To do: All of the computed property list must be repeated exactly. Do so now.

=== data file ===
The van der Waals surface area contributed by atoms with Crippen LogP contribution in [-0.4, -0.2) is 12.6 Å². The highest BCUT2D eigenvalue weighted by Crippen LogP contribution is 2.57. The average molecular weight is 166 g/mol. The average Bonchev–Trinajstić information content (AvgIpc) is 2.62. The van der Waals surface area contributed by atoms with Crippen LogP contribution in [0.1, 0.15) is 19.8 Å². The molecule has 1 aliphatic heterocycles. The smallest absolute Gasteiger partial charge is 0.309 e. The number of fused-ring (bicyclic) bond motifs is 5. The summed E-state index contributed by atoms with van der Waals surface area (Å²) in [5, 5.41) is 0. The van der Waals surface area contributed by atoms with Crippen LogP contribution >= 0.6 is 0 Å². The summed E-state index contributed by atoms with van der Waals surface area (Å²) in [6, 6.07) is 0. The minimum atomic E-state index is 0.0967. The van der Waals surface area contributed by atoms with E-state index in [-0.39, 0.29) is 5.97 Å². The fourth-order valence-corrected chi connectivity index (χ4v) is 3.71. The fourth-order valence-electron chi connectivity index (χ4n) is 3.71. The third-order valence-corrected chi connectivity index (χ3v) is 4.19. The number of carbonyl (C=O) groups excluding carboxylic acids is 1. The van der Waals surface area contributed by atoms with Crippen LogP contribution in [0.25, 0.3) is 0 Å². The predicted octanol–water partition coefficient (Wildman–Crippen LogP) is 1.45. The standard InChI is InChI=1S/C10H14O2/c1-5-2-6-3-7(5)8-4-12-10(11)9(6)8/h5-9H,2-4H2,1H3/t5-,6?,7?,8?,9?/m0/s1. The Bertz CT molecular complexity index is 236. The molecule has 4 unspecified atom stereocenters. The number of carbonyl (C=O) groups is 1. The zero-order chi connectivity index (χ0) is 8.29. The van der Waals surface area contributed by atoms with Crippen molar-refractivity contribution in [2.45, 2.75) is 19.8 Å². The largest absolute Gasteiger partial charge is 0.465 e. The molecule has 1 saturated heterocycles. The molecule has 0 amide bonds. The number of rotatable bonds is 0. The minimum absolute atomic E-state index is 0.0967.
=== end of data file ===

The van der Waals surface area contributed by atoms with Crippen LogP contribution in [-0.4, -0.2) is 12.6 Å². The highest BCUT2D eigenvalue weighted by Crippen LogP contribution is 2.57. The average molecular weight is 166 g/mol. The average Bonchev–Trinajstić information content (AvgIpc) is 2.62. The van der Waals surface area contributed by atoms with Crippen LogP contribution in [0.1, 0.15) is 19.8 Å². The molecule has 1 aliphatic heterocycles. The smallest absolute Gasteiger partial charge is 0.309 e. The number of fused-ring (bicyclic) bond motifs is 5. The summed E-state index contributed by atoms with van der Waals surface area (Å²) in [5, 5.41) is 0. The van der Waals surface area contributed by atoms with Crippen LogP contribution >= 0.6 is 0 Å². The summed E-state index contributed by atoms with van der Waals surface area (Å²) in [6, 6.07) is 0. The minimum atomic E-state index is 0.0967. The van der Waals surface area contributed by atoms with E-state index in [-0.39, 0.29) is 5.97 Å². The fourth-order valence-corrected chi connectivity index (χ4v) is 3.71. The fourth-order valence-electron chi connectivity index (χ4n) is 3.71. The third-order valence-corrected chi connectivity index (χ3v) is 4.19. The number of carbonyl (C=O) groups excluding carboxylic acids is 1. The van der Waals surface area contributed by atoms with Crippen LogP contribution in [0.25, 0.3) is 0 Å². The predicted octanol–water partition coefficient (Wildman–Crippen LogP) is 1.45. The standard InChI is InChI=1S/C10H14O2/c1-5-2-6-3-7(5)8-4-12-10(11)9(6)8/h5-9H,2-4H2,1H3/t5-,6?,7?,8?,9?/m0/s1. The Bertz CT molecular complexity index is 236. The molecule has 4 unspecified atom stereocenters. The number of carbonyl (C=O) groups is 1. The zero-order chi connectivity index (χ0) is 8.29. The van der Waals surface area contributed by atoms with Crippen molar-refractivity contribution in [2.45, 2.75) is 19.8 Å². The largest absolute Gasteiger partial charge is 0.465 e. The molecule has 1 saturated heterocycles. The molecule has 0 amide bonds. The number of rotatable bonds is 0. The minimum absolute atomic E-state index is 0.0967.